The Autism Association of Barbados is lobbying for more sensitization in the workplace and the education system.
President Frank Johnson said corporate Barbados does not have the prerequisites to accommodate autistic adults. He was speaking Saturday at the Au-Mazing Gift: A Journey to Autism Acceptance discussion at the Radisson Resort.
The presentation which was conducted by Dr Alisha Griffith discussed increasing awareness about the disorder and also encouraging parents to create support groups and advocate for change.
Johnson said more sensitization and awareness must be done on autism. He noted that the corporate sector “don’t know what to do” as it relates to adults with autism.
“They should be sensitized that children like this do have abilities. It is the same across a broad spectrum of disabilities. There are people out there who are wheelchair bound and they are not considered to be productive but in fact, they can be productive.
If you go to the Barbados Council of the Disabled, they employ disabled people of all sorts and they are able to take part in producing admin services and support to the BCD,” the president said.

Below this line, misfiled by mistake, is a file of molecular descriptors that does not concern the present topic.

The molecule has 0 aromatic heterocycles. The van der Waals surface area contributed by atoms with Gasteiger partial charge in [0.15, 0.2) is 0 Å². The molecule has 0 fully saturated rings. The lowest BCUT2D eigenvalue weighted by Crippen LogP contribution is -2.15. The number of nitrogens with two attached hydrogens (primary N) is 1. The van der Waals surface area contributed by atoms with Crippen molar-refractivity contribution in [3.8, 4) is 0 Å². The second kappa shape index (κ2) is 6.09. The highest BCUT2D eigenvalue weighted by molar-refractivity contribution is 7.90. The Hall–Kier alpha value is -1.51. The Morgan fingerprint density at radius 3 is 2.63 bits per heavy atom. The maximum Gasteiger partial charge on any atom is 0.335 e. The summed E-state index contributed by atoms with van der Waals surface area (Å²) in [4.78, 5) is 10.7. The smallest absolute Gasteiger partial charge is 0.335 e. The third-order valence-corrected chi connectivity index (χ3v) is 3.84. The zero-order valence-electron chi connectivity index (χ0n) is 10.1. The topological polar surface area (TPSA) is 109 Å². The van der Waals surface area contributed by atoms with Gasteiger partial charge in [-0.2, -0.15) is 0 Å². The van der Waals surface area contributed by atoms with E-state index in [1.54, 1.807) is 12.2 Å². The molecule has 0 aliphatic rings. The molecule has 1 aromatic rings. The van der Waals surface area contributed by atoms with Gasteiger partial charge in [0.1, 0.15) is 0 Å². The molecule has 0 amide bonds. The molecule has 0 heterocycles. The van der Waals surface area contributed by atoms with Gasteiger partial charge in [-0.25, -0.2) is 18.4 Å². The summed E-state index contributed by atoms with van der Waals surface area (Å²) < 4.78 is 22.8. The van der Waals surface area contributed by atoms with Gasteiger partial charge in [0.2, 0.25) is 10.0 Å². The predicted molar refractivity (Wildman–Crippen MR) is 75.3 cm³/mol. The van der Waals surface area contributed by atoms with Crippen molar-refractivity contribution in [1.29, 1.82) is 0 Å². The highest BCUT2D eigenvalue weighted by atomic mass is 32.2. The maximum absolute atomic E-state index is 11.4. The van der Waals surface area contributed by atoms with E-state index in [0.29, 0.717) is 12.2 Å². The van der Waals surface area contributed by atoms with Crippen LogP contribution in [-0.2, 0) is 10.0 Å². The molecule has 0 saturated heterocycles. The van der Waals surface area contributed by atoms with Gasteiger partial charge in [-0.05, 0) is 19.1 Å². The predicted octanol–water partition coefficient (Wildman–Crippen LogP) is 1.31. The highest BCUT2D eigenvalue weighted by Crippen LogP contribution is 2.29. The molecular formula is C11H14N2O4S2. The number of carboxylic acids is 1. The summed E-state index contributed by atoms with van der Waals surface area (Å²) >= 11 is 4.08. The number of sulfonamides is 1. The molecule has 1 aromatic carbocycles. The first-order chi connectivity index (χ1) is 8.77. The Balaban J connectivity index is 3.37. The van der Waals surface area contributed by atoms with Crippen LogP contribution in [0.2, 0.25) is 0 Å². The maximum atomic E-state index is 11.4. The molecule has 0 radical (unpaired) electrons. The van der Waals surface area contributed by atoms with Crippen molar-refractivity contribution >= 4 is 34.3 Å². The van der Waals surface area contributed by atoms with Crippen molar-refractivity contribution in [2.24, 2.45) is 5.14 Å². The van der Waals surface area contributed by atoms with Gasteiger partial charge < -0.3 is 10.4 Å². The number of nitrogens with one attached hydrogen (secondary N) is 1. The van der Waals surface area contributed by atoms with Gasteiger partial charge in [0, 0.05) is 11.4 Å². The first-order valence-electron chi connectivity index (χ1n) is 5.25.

Johnson said as more children are diagnosed with autism, there needs to be a call for awareness and sensitization to their plight. He indicated that the association sought to create a lobby group which addressed the educational requirements for children who have difficulties.
“Most people in the past have taken these children and let them stay at home for the rest of their lives and they are looked after by siblings or relatives and all of a sudden they are swept under the carpet. We are not for that, we are saying they do have abilities, they do `have the same needs as you and I and they should be treated as such,” he emphasized.
“We are trying to reeducate people out here about their potential, their abilities and the fact they are not sociological write-offs, that they will have contributions to make to society, that they will be able to do jobs, they will be able to contribute to the tax base. They will be able to make their own way in life and eventually they will be able to look after themselves at various degrees.”
The president also suggested further educational sensitization programmes for teaching staff and a re-look at the curriculum in schools to facilitate students with autism. He contended that the students did not need “massive amounts of investment in new equipment” but a new approach to teaching.
“They do need sensitization of the staff to a different way of doing things with children who may need more patience so it is a question of using what you have in a different way,” Johnson stated. (KK)